Although God gives us (His children) all that we need to live godly lives, we must apply ourselves and be diligent to use the “means of grace” He has provided. Spiritual growth is not automatic. It requires cooperation with God and the application of spiritual diligence and discipline. “Work out your own salvation.... For it is God which worketh in you” (Philippians 2:12-13).
Peter listed seven characteristics of the godly life, but we must not think of them as seven beads on a string or even seven stages of development. The word translated “add” really means “to supply generously.” In other words, we develop one quality as we exercise another quality. These graces relate to each other the way the branch relates to the trunk and the twigs to the branch. Like the “fruit of the Spirit” (Galatians 5:22-23), these qualities grow out of life and out of a vital relationship with Jesus Christ. It is not enough for the Christian to “let go and let God,” as though spiritual growth were God's work alone. Literally, Peter wrote, “giving all diligence, add to your faith” (2 Peter 1:5). The Father and the child must work together.
The first quality of character Peter listed was “virtue.” We met this word in 2 Peter 1:3, and it basically means "excellence." To the Greek philosophers, it meant "the fulfillment of a thing." When anything in nature fulfills its purpose, that is "virtue—moral excellence."
A Christian is supposed to glorify God because he has God's nature within; so, when he does this, he shows "excellence" because he is fulfilling his purpose in life. True virtue in the Christian life is not “polishing” human qualities, no matter how fine they may be, but producing divine qualities that make the person more like Jesus Christ.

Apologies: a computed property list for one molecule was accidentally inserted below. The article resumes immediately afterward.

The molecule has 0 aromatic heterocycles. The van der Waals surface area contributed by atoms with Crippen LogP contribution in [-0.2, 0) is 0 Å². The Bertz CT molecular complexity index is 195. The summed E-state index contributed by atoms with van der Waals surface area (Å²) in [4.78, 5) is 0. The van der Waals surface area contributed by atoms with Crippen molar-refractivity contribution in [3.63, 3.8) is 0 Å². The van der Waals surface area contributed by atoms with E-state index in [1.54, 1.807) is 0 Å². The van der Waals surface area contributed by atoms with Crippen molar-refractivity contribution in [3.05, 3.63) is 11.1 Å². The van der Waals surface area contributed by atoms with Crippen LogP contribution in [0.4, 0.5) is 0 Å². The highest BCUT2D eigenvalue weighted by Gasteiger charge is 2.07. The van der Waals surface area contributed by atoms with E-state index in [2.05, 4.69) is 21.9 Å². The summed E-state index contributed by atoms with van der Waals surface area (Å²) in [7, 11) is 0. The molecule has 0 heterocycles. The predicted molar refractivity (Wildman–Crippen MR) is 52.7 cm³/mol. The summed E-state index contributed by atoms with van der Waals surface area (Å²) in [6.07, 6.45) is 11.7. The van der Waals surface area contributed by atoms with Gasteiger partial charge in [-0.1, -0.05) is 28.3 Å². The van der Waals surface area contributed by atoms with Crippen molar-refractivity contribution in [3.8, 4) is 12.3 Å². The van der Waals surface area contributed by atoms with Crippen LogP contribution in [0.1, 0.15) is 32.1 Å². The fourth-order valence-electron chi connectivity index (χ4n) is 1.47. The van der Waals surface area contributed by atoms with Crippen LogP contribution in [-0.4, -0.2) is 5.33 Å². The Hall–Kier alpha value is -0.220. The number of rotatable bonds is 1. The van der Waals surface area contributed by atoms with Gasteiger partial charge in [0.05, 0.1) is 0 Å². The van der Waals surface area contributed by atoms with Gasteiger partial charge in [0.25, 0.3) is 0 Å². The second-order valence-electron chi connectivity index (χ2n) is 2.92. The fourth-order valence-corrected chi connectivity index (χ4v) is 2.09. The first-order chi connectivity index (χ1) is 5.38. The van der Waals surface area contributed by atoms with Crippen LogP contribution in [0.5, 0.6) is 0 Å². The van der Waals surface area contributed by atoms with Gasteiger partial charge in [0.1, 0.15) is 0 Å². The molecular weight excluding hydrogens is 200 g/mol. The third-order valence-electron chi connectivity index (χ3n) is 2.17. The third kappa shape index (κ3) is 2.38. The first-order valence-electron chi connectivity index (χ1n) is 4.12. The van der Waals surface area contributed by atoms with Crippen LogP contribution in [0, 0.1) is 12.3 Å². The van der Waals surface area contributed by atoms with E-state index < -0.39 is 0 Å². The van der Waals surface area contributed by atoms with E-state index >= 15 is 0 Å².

Faith helps us develop virtue, and virtue helps us develop “knowledge” (2 Peter 1:5). The word translated “knowledge” in 2 Peter 1:2-3 means "knowledge that is growing." The word used here suggests practical knowledge or discernment. It refers to the ability to handle life successfully. It is the opposite of being "so heavenly minded as to be of no earthly good!" This kind of knowledge does not come automatically. It comes from obedience to the will of God (John 7:17). In the Christian life, you must not separate the heart and the mind, character and knowledge.
“Temperance” is the next quality on Peter's list of spiritual virtues,and it means self-control. “He that is slow to anger is better than the mighty; and he that ruleth his spirit than he that taketh a city” (Prov. 16:32). “He that hath no rule over his own spirit is like a city that is broken down and without walls” (Prov. 25:28).Paul in his letters often compared the Christian to an athlete who must exercise and discipline himself if he ever hopes to win the prize (1 Cor. 9:24-27; Phil. 3:12-16; 1 Tim. 4:7-8).
“Patience” is the ability to endure when circumstances are difficult. Temperance has to do with handling the pleasures of life, while patience relates primarily to the pressures and problems of life. (The ability to endure problem people is “longsuffering.”) Often, the person who “gives in” to pleasures is not disciplined enough to handle pressures either, so he “gives up.”
Patience is not something that develops automatically; we must work at it. James 1:2-8 gives us the right approach. We must expect trials to come, because without trials we could never learn patience. We must, by faith, let our trials work for us and not against us, because we know that God is at work in our trials. If we need wisdom in making decisions, God will grant that wisdom if we ask Him. Nobody enjoys trials, but we do enjoy the confidence we can have in trials that God is at work, causing everything to work together for our good and His glory.